The Treasury Interviews: Lily interviews Melinda Szymanik

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Melinda Szymanik is a writer for children and young adults, and has a Master of Science in Zoology. She has published a number of short stories, picture books and novels.

Her picture book, The Were-Nana won the Children’s Choice Award in the 2009 NZ Post Book Awards for Children and was listed as a Storylines Notable Children’s Book. Her novel A Winter’s Day in 1939 was a Junior Fiction Finalist in the NZ Post Book Awards.

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The photo was taken at the WORD Festival (where they got to hear Melinda and loved it!) – Lily is the one sitting next to her teacher, Mrs Visser.

Lily Renwick is a Year 8 student at Russley School in Christchurch. Lily attended the WORD Festival’s Read Aloud Programme and heard Melinda Szymanik speak about writing. Lily had recently read A Winter’s Day in 1939 and really enjoyed listening to Melinda read from the novel and talk about her father’s experience in Poland, which inspired the book.

 

The Interview

Hi Lily – thanks for the terrific questions. I hope you enjoy the answers.

  1. Have you always been interested in reading and writing or did you develop your interest later on in life?

Definitely early! I fell in love with books in primary school. They were endless fun and an exciting escape from every day life. I quickly became an avid reader. And after reading some amazing books like The Lion, the Witch and the Wardrobe, and Little Town on the Prairie, The Dark is Rising and The Weirdstone of Brisingamen, (and many, many more) I started to dream about writing my own books. I first started working on my own stories when I was 9 or 10. I’m glad I started early too, it gave me the chance to do a lot of practice.

  1. Szymanik is difficult to pronounce; did your Polish surname ever cause you problems at school?

It sure did. I got mispronunciations like Zimanik, Zymanik and Shizmanic all the time (and still do). I got all sorts of weird variations – Sizematic, Shizzmatic and many more. Yet even though I got married and could have taken my husband’s name (which is very easy to spell and pronounce) I decided to stick with my own very tricky name. It’s my family name and I’m very proud of it J (and it’s pronounced Shi-manic).

  1. What age were you when your father told you about his childhood?

I remember hearing the stories way back when I was in primary school (maybe when I was around 9 or 10) so I think he always told us when we asked. But he never went into great detail about how awful it all was back then, just focusing instead on the journey his family took.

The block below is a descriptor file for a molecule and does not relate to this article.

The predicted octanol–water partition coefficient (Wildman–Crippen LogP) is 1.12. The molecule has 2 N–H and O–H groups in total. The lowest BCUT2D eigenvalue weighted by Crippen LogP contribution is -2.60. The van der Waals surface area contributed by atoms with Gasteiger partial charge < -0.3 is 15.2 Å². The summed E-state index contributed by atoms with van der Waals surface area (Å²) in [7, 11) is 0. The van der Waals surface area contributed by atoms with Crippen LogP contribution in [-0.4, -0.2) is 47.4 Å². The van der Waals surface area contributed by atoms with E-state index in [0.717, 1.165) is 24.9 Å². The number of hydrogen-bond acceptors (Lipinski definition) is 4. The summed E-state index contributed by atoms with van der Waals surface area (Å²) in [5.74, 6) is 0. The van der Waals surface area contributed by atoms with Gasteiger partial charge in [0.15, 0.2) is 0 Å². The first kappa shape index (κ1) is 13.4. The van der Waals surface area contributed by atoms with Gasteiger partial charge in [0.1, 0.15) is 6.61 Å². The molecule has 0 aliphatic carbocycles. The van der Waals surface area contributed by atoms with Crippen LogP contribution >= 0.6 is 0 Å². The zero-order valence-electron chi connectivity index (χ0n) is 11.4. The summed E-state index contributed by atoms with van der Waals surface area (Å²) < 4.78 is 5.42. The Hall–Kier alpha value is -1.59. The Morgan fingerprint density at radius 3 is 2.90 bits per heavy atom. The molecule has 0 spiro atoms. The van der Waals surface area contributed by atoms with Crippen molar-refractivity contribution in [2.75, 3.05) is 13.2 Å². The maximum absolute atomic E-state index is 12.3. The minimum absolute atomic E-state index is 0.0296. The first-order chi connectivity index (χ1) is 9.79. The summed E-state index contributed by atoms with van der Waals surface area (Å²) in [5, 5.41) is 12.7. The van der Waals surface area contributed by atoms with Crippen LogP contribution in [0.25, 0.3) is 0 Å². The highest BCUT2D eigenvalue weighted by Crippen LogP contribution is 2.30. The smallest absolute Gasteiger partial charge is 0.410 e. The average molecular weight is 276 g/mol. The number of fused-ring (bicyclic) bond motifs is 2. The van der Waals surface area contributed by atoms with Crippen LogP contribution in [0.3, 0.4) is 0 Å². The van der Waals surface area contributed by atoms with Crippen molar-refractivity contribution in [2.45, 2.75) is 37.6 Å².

1. What was your favourite book to write, and why?

Oh, that’s a very difficult question. For each book there have been fun moments, and satisfying moments, but also incredibly frustrating and difficult moments too. And I think I’ve learnt something different about writing from each book. Perhaps it’s not so much a particular book that has been my favourite to write, but rather the favourite moment of satisfaction on every book when I’ve finally managed to tie up all the loose ends, got everything just how I want it, and written The End.

  1. Do you have a favourite animal, and does it appear in your writing in any way?

I like animals in general, and find all of them fascinating (I studied Zoology at University). All sorts of different animals make appearances in my stories. I do like cats and dogs especially (I have one of each in real life) and have included them in my picture books and short stories. In fact I wrote one picture book about the relationship between an old cat and a Chihuahua called Tatty and Tremble, which I hope will be published in the next year or two. And the dog in my short story The Man with the Dog Eye (in Pick ‘n’ Mix: Volume One) is based on our own little Westie, Robbie.

Thanks Lily and Melinda for a terrific interview. Melinda has a poem in A Treasury of NZ Poems for Children called ‘Fancy.’ It has a delicious similes which leave delicious images in your mind. I am big fan of Melinda’s writing and especially love, A Winter’s Day. I also love The Song of Kauri.

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